I think you hit the nail on the head; it's a mess.
As I mentioned a bit earlier, there are older cases involving volunteer misclassification. I'm aware of some arbitration cases from maybe 10 years back where a company tried to get its employees or outside individuals to volunteer and it was found to be bargaining unit work. I'm not aware of a case like this where there's this large-scale, highly structured program where we're talking about millions and millions of potential hours of work at $10 an hour, or even less. I don't think this sort of program is contemplated by past cases dealing with volunteering, because this to me seems very clearly to be a problematic arrangement.
What we don't know is who is driving this: the whole lack of due diligence, the massive amount of money involved, the fact that students would benefit less than if the investments were made in Canada Summer Jobs instead. The more we ask questions, the more I think additional questions come up in this absolute debacle.
Mr. Aylward, I'd like to come back to the issue of contracting out. The fact that we have professional members of the Public Service Alliance of Canada ready and willing to implement such a program, who already have the procedures in place and who already know the protocols and how to proceed, what is the impact when the federal government contracts out such a massive program, a billion-dollar program, without any due diligence at all and without any due regard to minimum wage laws, to labour standards, all of the things we're talking about today?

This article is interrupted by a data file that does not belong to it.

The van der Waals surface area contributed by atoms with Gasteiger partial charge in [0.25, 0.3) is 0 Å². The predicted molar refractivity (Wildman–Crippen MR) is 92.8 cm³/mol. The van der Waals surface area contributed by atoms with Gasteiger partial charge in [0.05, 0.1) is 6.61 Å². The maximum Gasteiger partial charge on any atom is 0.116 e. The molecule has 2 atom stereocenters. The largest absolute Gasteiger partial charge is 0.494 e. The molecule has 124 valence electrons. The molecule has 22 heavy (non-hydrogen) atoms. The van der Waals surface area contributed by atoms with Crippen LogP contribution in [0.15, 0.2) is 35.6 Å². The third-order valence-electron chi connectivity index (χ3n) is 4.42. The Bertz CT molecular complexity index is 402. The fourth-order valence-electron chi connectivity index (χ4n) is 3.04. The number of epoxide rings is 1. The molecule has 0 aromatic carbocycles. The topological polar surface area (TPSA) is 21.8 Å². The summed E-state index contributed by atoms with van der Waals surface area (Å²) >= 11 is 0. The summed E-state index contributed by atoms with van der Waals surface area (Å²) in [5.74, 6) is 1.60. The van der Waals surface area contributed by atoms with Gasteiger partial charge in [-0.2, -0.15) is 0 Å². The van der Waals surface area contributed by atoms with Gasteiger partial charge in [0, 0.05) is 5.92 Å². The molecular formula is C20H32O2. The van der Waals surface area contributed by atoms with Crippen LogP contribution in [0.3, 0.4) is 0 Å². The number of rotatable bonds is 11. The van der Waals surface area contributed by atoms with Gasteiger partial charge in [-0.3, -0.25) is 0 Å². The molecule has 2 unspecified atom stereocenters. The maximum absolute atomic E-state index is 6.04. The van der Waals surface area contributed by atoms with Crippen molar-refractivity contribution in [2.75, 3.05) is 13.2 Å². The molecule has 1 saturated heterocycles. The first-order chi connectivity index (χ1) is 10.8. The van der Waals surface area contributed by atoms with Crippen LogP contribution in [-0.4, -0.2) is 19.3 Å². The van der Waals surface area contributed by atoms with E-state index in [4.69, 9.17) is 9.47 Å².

It's demoralizing to the members. It's demoralizing to the employees when they see that sort of thing happening. Would it have caused job loss? No, I wouldn't go so far as to say that. But still, to see work that is currently being done, very similar work, being contracted out is demoralizing for federal public sector workers for sure. There's obviously a priority there with the type of work.
I want to start by thanking Mr. Aylward and his members.
With respect to the administration of the Canada summer jobs program, in my riding of Leeds—Grenville—Thousand Islands and Rideau Lakes, I can tell you that the program was oversubscribed. It was launched late due to a government announcement, and with all the challenges of COVID-19, there were a lot of moving pieces. A record number of employers were approved, and we were absolutely flooded with applicants who were interested in applying. Unfortunately, the funds for the program were exhausted, and all of the approved employers did not receive placements, much to the disappointment of folks in my community, both on the prospective employee side and on the employer side.
There are great challenges that exist with respect to filling employment positions, so I appreciate your testimony, Mr. Aylward.
I'm going to turn to Mr. Lapointe for my first question.
There are public reports, including an interview with the managing director of Charity Intelligence, that detail the sudden resignation or replacement of the board at the WE organization. In your experience in this sector, is that unusual?
To Mr. Lapointe, there are public reports, including reporting on an interview with the managing director for Charity Intelligence, that detail the sudden resignation or replacement of nearly the entire board at the WE organization. In your experience, is this unusual?